There seems to be a fine line between really enjoying the deliciousness of cheese and feeling guilty about it.
Here’s a little quiz to get things started. What do David Chang, Michael Ruhlman and Michael Anthony all have in common? Answer please. If you guessed that they all have great things to say about Aki Kamozawa and Alex Talbot’s new book, Ideas in Food, then give yourself a gold star or a pat on the back. Your choice.
This little gem is packed with all of the food science any budding culinary chemist could dream of. We’re talking REAL explanations to some of the kitchen’s most intriguing questions.
The first part of the book is written with the amateur cook (like me) in mind. Part two, focuses on topics that food professionals will find useful. I mean, I would love to attempt a recipe that has Methocel 50 or kappa carrageenan in it, but, I’m not sure if either of those things are legal in the state where I reside.
That being said, I decided to turn my attention to something a little more pedestrian.
The section on dairy was intriguing. Maybe I could make something from this part of the book. I like cheese. Hey, homemade mozzarella. That could be cool. But, wouldn’t you know it, I had just run out of rennet. Damn it! A few more pages, then, out jumped something with some real potential, macaroni and cheese.
Mac and cheese is one of the headliners of the comfort food category. Is shares a prominent spot right up there with meatloaf and apple pie. I figured if something that is already great could be improved with a little food science, then this book would be a winner.
My adventure into the science of mac and cheese was about to begin. All of the necessary components were procured and ready to roll.
The first thing that was unconventional about this recipe versus the standard M & C recipe was that it called for soaking the dry pasta for an hour rather that adding pasta that had been previously cooked by boiling it. So, one pound of dry pasta.
There are three, count ‘em, three, different types of cheeses in this version.
And, sharp cheddar. When cooked together these three offer a nice balance of cheese flavors.
The directions were right on the money. Assembly was a snap. Here’s a picture of the casserole before it went under the broiler.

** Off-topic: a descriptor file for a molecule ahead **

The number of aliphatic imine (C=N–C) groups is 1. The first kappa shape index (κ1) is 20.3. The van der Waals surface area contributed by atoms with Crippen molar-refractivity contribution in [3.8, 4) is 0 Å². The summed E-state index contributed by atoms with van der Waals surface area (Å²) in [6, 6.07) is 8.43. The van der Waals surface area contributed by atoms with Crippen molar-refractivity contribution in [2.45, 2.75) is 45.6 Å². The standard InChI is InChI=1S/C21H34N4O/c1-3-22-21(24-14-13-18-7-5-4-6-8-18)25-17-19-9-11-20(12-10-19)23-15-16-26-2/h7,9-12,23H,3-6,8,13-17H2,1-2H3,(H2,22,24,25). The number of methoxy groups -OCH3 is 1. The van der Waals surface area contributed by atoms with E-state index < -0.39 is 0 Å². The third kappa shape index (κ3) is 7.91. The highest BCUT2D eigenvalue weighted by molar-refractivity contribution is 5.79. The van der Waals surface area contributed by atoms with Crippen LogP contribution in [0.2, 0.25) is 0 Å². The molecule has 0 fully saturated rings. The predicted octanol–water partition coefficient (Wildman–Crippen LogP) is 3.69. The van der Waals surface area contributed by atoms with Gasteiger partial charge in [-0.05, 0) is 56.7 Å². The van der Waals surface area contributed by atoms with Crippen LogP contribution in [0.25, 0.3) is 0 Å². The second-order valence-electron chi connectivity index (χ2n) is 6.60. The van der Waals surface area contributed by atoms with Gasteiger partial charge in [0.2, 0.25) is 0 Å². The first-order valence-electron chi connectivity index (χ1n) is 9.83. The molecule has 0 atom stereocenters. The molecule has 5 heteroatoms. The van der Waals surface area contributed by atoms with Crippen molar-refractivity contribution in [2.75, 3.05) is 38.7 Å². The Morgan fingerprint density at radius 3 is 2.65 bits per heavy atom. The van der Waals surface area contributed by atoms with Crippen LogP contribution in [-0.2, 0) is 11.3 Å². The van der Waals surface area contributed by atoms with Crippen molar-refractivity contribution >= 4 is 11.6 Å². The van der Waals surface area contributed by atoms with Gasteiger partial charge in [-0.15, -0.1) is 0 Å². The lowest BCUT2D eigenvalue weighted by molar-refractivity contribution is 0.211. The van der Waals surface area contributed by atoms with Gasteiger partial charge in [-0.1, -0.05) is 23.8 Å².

Now, look closely at the two images above. The one on the left is my yet to be broiled mac and cheese. The one of the right is a Lemon Chess Pie that I baked a few weeks ago. There is definitely a certain similarity there…
Anyway, under the broiler, five minutes. Actually mine didn’t make it the full five. I had to take it out about 3 minutes in to it. It did brown up really nice though.
Now that is a handsome batch of mac and cheese! It looks great and all, but, the real proof is in the taste.
What? Did you think that it wouldn’t end up being killer? Please…
The recipe has some cayenne pepper in it. It really brings up the flavor in the whole dish. A real adult mac and cheese. That’s not to say that your kids won’t like it, but, it will make you sit up and take notice.
Here’s how to do it:
1 lb., dry pasta
2 1/2 quarts, water
8 Tbsps., unsalted butter (plus some additional to butter the casserole dish)
12 oz., evaporated milk
3/4 tsp., sea salt, fine
1/2 tsp., cayenne pepper
10 oz., Cheddar cheese, grated (they suggested sharp)
10 oz., pepper Jack cheese, grated
2/3 cup, fresh bread crumbs, coarse ground
1/2 cup, Parmigiano cheese, grated
3 Tbsps., unsalted butter (for melting)
In a large bowl soak pasta in water for about an hour. Stir every so often (I stirred every fifteen minutes). Drain after one hour. Pre-heat broiler on low. Butter a 3 quart baking dish.
In a 3 quart pot, over medium heat, add butter (8 tbsps.), evaporated milk, salt and cayenne. When the butter melts and the milk just starts to steam, start adding the Cheddar and Jack cheeses. Do this just a handful at a time so the cheese has a chance to melt and incorporate evenly. I had my cheese warmed up to room temperature before adding.
When all the cheese has been added and the sauce is nice and evenly melted, add the soaked pasta and cook over medium heat for 10 minutes. Stir. The mixture will start to thicken as it heats through.
Transfer the mixture to the buttered baking dish and spread it out evenly. In a small bowl mix the Parmigiano and the bread crumbs together. Sprinkle the mixture evenly over the top of the macaroni. Drizzle with melted butter.
Place on middle oven rack, center under the broiler. Broil for 5 minutes. Really keep your eye on this when it goes in. Once it starts to brown, it goes quickly. When the topping is brown remove from oven and cool 5 minutes.
Serves 4 as an entrée or 8 as an appetizer or side dish.
Recipe: Macaroni and Cheese, Aki Kamozawa and H Alexander Talbot, Ideas in Food, Clarkson Potter Publishers
The Bottom Line:
Aki and Alex have written a fantastic book. it’s obvious when you read through it that great attention has been paid to every detail. It’s cookbook/textbook, which makes for an excellent read. The recipes are well constructed as you would expect, but, more importantly they’re not crazy difficult to execute. This marriage of detail and simplicity makes for a super delicious combination. I’m dying to try something from the Liquid Nitrogen section. I think that may still be a little ways off for me.
Publisher: Clarkson Potter
Author: Aki Kamozawa and H. Alexander Talbot